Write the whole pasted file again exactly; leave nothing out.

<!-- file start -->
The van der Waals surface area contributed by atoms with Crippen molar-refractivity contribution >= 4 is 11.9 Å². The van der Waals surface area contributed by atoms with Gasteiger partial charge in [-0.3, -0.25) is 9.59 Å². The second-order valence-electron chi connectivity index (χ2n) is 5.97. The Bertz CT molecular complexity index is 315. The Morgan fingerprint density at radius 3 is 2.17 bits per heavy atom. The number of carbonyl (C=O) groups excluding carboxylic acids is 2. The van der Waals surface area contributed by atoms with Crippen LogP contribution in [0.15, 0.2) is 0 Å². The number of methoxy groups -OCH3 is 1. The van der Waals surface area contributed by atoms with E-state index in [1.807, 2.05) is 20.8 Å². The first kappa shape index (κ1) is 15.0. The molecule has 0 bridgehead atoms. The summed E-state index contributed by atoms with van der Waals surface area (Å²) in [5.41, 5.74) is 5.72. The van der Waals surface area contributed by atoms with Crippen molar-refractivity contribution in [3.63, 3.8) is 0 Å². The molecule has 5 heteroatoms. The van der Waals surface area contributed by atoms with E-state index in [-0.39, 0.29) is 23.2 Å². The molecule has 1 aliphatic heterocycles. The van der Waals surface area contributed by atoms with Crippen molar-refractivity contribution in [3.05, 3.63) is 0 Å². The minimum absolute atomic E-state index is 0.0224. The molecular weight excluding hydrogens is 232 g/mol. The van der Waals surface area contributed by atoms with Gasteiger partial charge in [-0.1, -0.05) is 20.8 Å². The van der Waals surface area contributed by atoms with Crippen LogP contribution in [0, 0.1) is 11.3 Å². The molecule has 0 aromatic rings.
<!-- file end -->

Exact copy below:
The van der Waals surface area contributed by atoms with Crippen molar-refractivity contribution >= 4 is 11.9 Å². The van der Waals surface area contributed by atoms with Gasteiger partial charge in [-0.3, -0.25) is 9.59 Å². The second-order valence-electron chi connectivity index (χ2n) is 5.97. The Bertz CT molecular complexity index is 315. The Morgan fingerprint density at radius 3 is 2.17 bits per heavy atom. The number of carbonyl (C=O) groups excluding carboxylic acids is 2. The van der Waals surface area contributed by atoms with Crippen LogP contribution in [0.15, 0.2) is 0 Å². The number of methoxy groups -OCH3 is 1. The van der Waals surface area contributed by atoms with E-state index in [1.807, 2.05) is 20.8 Å². The first kappa shape index (κ1) is 15.0. The molecule has 0 bridgehead atoms. The summed E-state index contributed by atoms with van der Waals surface area (Å²) in [5.41, 5.74) is 5.72. The van der Waals surface area contributed by atoms with Crippen molar-refractivity contribution in [3.63, 3.8) is 0 Å². The molecule has 5 heteroatoms. The van der Waals surface area contributed by atoms with E-state index in [-0.39, 0.29) is 23.2 Å². The molecule has 1 aliphatic heterocycles. The van der Waals surface area contributed by atoms with Crippen molar-refractivity contribution in [3.05, 3.63) is 0 Å². The minimum absolute atomic E-state index is 0.0224. The molecular weight excluding hydrogens is 232 g/mol. The van der Waals surface area contributed by atoms with Gasteiger partial charge in [-0.1, -0.05) is 20.8 Å². The van der Waals surface area contributed by atoms with Crippen LogP contribution in [0, 0.1) is 11.3 Å². The molecule has 0 aromatic rings.